Tinubu: Nigeria Open to Talks with Guinea, Burkina Faso, Mali, Niger Despite Coups

*Expresses readiness to host African Central Bank

*AU kicks against exorbitant military spending on conflicts, terrorism

Deji Elumoye in Abuja

President Bola Tinubu yesterday declared that Nigeria remains open to dialogue with Mali, Guinea, Burkina Faso, and Niger Republic, despite recent coups in the four countries and the decision of three of them to withdraw from the Economic Community of West African States (ECOWAS).
Tinubu stressed that the disagreements over the unconstitutional changes of government in the countries should not mean a permanent rupture of the abiding lines of regional affinity and cooperation.

Addressing African leaders yesterday at the 37th Ordinary Session of the Assembly of Heads of State and Government of the African Union (AU) in Addis Ababa, Ethiopia, the President said his administration would engage the AU Commission in collaboration with member states to ensure that the African Central Bank takes off as scheduled in 2028.

He also disclosed Nigeria’s readiness to host the bank in line with the vision of the Abuja Treaty.
This is coming as the AU has flayed the menace of conflicts, which have weighed down the continent’s growth with terrorism destroying some of the states and reversing priorities through an increase in exorbitant military spending at the expense of vital social sectors.  
President Tinubu affirmed that Africa’s success in conclusively addressing its challenges hinges on the firmness of its resolution, built on a foundation of deep-rooted solidarity if it is to avoid perpetuating existing problems and creating new ones.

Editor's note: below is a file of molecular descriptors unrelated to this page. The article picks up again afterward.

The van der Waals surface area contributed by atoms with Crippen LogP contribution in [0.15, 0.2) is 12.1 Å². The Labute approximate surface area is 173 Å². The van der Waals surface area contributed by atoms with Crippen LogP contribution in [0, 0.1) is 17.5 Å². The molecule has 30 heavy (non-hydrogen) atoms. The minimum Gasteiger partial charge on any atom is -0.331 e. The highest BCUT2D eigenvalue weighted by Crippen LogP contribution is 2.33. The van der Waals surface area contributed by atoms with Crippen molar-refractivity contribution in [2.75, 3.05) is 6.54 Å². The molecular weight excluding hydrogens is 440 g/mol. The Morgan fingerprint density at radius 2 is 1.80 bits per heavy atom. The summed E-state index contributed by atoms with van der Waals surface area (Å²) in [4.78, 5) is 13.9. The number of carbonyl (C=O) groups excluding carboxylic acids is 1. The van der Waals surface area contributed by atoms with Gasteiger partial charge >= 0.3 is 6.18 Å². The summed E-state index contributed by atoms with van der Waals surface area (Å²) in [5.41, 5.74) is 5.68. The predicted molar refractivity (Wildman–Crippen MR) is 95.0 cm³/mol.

He said: “As a continent and as individual nations, we face strong headwinds and difficult hurdles threatening to complicate our mission to bring qualitative democratic governance and economic development to our people. Many of these obstacles, such as climate change and unfair patterns of global trade, are largely not of our making. However, some of the pitfalls, including coup-birthed autocracies and the deleterious tinkering with constitutional tenure provisions, are developmental cancers we as Africans are giving to ourselves.”

Commenting on the military takeovers in the Republics of Guinea, Burkina Faso, Mali, and Niger, and the exit of three of these nations from ECOWAS, the President said disagreements over the unconstitutional changes of government should not mean a permanent rupture of the abiding lines of regional affinity and cooperation.

According to him: “The drive for a peaceful, strong, and united West Africa is bigger than any one person or group of people. The bonds of history, culture, commerce, geography, and brotherhood hold deep meaning for our people. Thus, out of the dust and fog of misunderstanding and acrimony, we must seize the chance to create a new people-centric era of trust and accord.

“To all who care to listen, I declare that if you come to the table to discuss important matters in good faith, you will find Nigeria and ECOWAS already sitting there waiting to greet you as the brother that you are.”
On education, which is the theme of this year’s summit, President Tinubu said education is the core ingredient in the process of evolving creative solutions to the unique challenges long confronting the continent.
“In helping to achieve the Agenda 2063 objective of a peaceful, united, and prosperous Africa, I consider African education, not only in the narrow context of the benign use of science and technology to improve the material standards of our people, but also in the nuanced appreciation of the fact that Africa must also become better educated in the humane art of democratic practice, diplomacy, and conflict resolution without violence.